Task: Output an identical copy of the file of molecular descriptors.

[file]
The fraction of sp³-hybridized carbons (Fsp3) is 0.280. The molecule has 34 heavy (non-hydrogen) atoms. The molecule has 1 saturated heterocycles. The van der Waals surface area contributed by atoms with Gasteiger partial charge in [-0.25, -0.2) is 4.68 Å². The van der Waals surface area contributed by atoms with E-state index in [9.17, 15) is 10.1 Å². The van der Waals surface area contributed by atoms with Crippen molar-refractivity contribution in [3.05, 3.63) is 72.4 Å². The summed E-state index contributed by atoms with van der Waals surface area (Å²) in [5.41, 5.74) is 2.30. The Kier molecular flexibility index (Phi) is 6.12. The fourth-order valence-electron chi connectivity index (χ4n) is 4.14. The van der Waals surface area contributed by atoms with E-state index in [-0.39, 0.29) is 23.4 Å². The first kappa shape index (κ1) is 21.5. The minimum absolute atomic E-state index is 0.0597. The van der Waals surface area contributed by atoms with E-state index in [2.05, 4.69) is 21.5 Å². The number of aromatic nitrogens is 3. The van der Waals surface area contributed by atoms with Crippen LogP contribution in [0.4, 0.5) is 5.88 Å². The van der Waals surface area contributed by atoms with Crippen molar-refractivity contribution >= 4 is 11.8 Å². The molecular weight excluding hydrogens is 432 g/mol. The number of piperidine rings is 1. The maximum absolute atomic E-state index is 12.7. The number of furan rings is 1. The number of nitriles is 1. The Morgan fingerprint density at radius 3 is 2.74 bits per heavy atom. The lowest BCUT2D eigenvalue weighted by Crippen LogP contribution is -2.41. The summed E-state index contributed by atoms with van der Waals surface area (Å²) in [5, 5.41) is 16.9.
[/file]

The fraction of sp³-hybridized carbons (Fsp3) is 0.280. The molecule has 34 heavy (non-hydrogen) atoms. The molecule has 1 saturated heterocycles. The van der Waals surface area contributed by atoms with Gasteiger partial charge in [-0.25, -0.2) is 4.68 Å². The van der Waals surface area contributed by atoms with E-state index in [9.17, 15) is 10.1 Å². The van der Waals surface area contributed by atoms with Crippen molar-refractivity contribution in [3.05, 3.63) is 72.4 Å². The summed E-state index contributed by atoms with van der Waals surface area (Å²) in [5.41, 5.74) is 2.30. The Kier molecular flexibility index (Phi) is 6.12. The fourth-order valence-electron chi connectivity index (χ4n) is 4.14. The van der Waals surface area contributed by atoms with E-state index in [-0.39, 0.29) is 23.4 Å². The first kappa shape index (κ1) is 21.5. The minimum absolute atomic E-state index is 0.0597. The van der Waals surface area contributed by atoms with E-state index in [2.05, 4.69) is 21.5 Å². The number of aromatic nitrogens is 3. The van der Waals surface area contributed by atoms with Crippen LogP contribution in [0.4, 0.5) is 5.88 Å². The van der Waals surface area contributed by atoms with Crippen molar-refractivity contribution >= 4 is 11.8 Å². The molecular weight excluding hydrogens is 432 g/mol. The number of piperidine rings is 1. The maximum absolute atomic E-state index is 12.7. The number of furan rings is 1. The number of nitriles is 1. The Morgan fingerprint density at radius 3 is 2.74 bits per heavy atom. The lowest BCUT2D eigenvalue weighted by Crippen LogP contribution is -2.41. The summed E-state index contributed by atoms with van der Waals surface area (Å²) in [5, 5.41) is 16.9.